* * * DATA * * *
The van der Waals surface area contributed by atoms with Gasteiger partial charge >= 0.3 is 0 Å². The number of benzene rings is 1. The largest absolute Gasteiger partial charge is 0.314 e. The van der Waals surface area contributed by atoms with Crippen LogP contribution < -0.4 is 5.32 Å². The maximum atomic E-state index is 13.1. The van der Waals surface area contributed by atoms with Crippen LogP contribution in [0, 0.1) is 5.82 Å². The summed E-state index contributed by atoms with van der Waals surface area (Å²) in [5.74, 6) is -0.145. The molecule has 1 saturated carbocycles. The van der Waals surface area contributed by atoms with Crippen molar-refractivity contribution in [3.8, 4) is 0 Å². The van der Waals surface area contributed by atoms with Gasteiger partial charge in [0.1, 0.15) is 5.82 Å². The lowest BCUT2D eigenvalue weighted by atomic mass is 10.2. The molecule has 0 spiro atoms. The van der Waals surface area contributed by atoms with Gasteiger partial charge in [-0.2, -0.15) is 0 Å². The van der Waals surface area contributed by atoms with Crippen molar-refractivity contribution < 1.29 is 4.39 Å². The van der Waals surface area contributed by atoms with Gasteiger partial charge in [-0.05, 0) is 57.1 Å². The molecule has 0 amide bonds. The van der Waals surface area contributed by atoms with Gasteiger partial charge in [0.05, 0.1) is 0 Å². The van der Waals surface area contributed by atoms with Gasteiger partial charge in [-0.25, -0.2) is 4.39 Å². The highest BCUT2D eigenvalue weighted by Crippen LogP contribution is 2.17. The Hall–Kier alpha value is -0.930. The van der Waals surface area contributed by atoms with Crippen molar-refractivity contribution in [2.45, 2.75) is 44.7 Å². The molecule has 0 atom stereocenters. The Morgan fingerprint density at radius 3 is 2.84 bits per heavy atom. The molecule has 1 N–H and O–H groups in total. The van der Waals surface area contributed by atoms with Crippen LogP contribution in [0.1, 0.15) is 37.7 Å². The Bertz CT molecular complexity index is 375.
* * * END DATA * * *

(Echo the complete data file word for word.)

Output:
The van der Waals surface area contributed by atoms with Gasteiger partial charge >= 0.3 is 0 Å². The number of benzene rings is 1. The largest absolute Gasteiger partial charge is 0.314 e. The van der Waals surface area contributed by atoms with Crippen LogP contribution < -0.4 is 5.32 Å². The maximum atomic E-state index is 13.1. The van der Waals surface area contributed by atoms with Crippen LogP contribution in [0, 0.1) is 5.82 Å². The summed E-state index contributed by atoms with van der Waals surface area (Å²) in [5.74, 6) is -0.145. The molecule has 1 saturated carbocycles. The van der Waals surface area contributed by atoms with Crippen molar-refractivity contribution in [3.8, 4) is 0 Å². The van der Waals surface area contributed by atoms with Gasteiger partial charge in [0.1, 0.15) is 5.82 Å². The lowest BCUT2D eigenvalue weighted by atomic mass is 10.2. The molecule has 0 spiro atoms. The van der Waals surface area contributed by atoms with Gasteiger partial charge in [-0.2, -0.15) is 0 Å². The van der Waals surface area contributed by atoms with Crippen molar-refractivity contribution < 1.29 is 4.39 Å². The van der Waals surface area contributed by atoms with Gasteiger partial charge in [-0.05, 0) is 57.1 Å². The molecule has 0 amide bonds. The van der Waals surface area contributed by atoms with Gasteiger partial charge in [0.05, 0.1) is 0 Å². The van der Waals surface area contributed by atoms with Gasteiger partial charge in [-0.25, -0.2) is 4.39 Å². The highest BCUT2D eigenvalue weighted by Crippen LogP contribution is 2.17. The Hall–Kier alpha value is -0.930. The van der Waals surface area contributed by atoms with Crippen molar-refractivity contribution in [2.45, 2.75) is 44.7 Å². The molecule has 0 atom stereocenters. The Morgan fingerprint density at radius 3 is 2.84 bits per heavy atom. The molecule has 1 N–H and O–H groups in total. The van der Waals surface area contributed by atoms with Crippen LogP contribution in [0.1, 0.15) is 37.7 Å². The Bertz CT molecular complexity index is 375.